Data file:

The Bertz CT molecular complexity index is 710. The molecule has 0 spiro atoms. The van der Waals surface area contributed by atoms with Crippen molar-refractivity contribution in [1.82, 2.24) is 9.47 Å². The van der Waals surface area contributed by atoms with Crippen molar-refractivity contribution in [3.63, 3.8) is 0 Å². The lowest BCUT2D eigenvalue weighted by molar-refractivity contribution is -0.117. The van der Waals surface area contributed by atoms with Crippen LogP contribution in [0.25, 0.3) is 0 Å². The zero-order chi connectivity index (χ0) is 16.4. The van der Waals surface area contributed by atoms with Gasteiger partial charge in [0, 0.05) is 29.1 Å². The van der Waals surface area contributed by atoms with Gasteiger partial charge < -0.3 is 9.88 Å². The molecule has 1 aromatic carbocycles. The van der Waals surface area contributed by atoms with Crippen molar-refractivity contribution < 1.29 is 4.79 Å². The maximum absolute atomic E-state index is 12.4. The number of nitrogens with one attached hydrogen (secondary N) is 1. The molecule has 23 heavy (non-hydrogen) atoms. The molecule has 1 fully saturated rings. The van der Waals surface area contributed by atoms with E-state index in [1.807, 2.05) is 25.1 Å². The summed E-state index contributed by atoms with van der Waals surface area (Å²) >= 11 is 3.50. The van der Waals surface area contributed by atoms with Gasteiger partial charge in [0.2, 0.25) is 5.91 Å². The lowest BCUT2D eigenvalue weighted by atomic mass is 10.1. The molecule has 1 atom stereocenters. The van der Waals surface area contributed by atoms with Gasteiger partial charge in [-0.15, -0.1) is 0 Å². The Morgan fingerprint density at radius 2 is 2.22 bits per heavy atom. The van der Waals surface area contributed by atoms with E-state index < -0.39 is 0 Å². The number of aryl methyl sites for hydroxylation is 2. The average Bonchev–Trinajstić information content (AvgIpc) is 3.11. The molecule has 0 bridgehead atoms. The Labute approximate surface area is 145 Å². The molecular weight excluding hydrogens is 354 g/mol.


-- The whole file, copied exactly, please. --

The Bertz CT molecular complexity index is 710. The molecule has 0 spiro atoms. The van der Waals surface area contributed by atoms with Crippen molar-refractivity contribution in [1.82, 2.24) is 9.47 Å². The van der Waals surface area contributed by atoms with Crippen molar-refractivity contribution in [3.63, 3.8) is 0 Å². The lowest BCUT2D eigenvalue weighted by molar-refractivity contribution is -0.117. The van der Waals surface area contributed by atoms with Crippen LogP contribution in [0.25, 0.3) is 0 Å². The zero-order chi connectivity index (χ0) is 16.4. The van der Waals surface area contributed by atoms with Gasteiger partial charge in [0, 0.05) is 29.1 Å². The van der Waals surface area contributed by atoms with Gasteiger partial charge < -0.3 is 9.88 Å². The molecule has 1 aromatic carbocycles. The van der Waals surface area contributed by atoms with Crippen molar-refractivity contribution < 1.29 is 4.79 Å². The maximum absolute atomic E-state index is 12.4. The number of nitrogens with one attached hydrogen (secondary N) is 1. The molecule has 23 heavy (non-hydrogen) atoms. The molecule has 1 fully saturated rings. The van der Waals surface area contributed by atoms with E-state index in [1.807, 2.05) is 25.1 Å². The summed E-state index contributed by atoms with van der Waals surface area (Å²) >= 11 is 3.50. The van der Waals surface area contributed by atoms with Gasteiger partial charge in [0.2, 0.25) is 5.91 Å². The lowest BCUT2D eigenvalue weighted by atomic mass is 10.1. The molecule has 1 atom stereocenters. The van der Waals surface area contributed by atoms with Gasteiger partial charge in [-0.15, -0.1) is 0 Å². The Morgan fingerprint density at radius 2 is 2.22 bits per heavy atom. The van der Waals surface area contributed by atoms with E-state index < -0.39 is 0 Å². The number of aryl methyl sites for hydroxylation is 2. The average Bonchev–Trinajstić information content (AvgIpc) is 3.11. The molecule has 0 bridgehead atoms. The Labute approximate surface area is 145 Å². The molecular weight excluding hydrogens is 354 g/mol.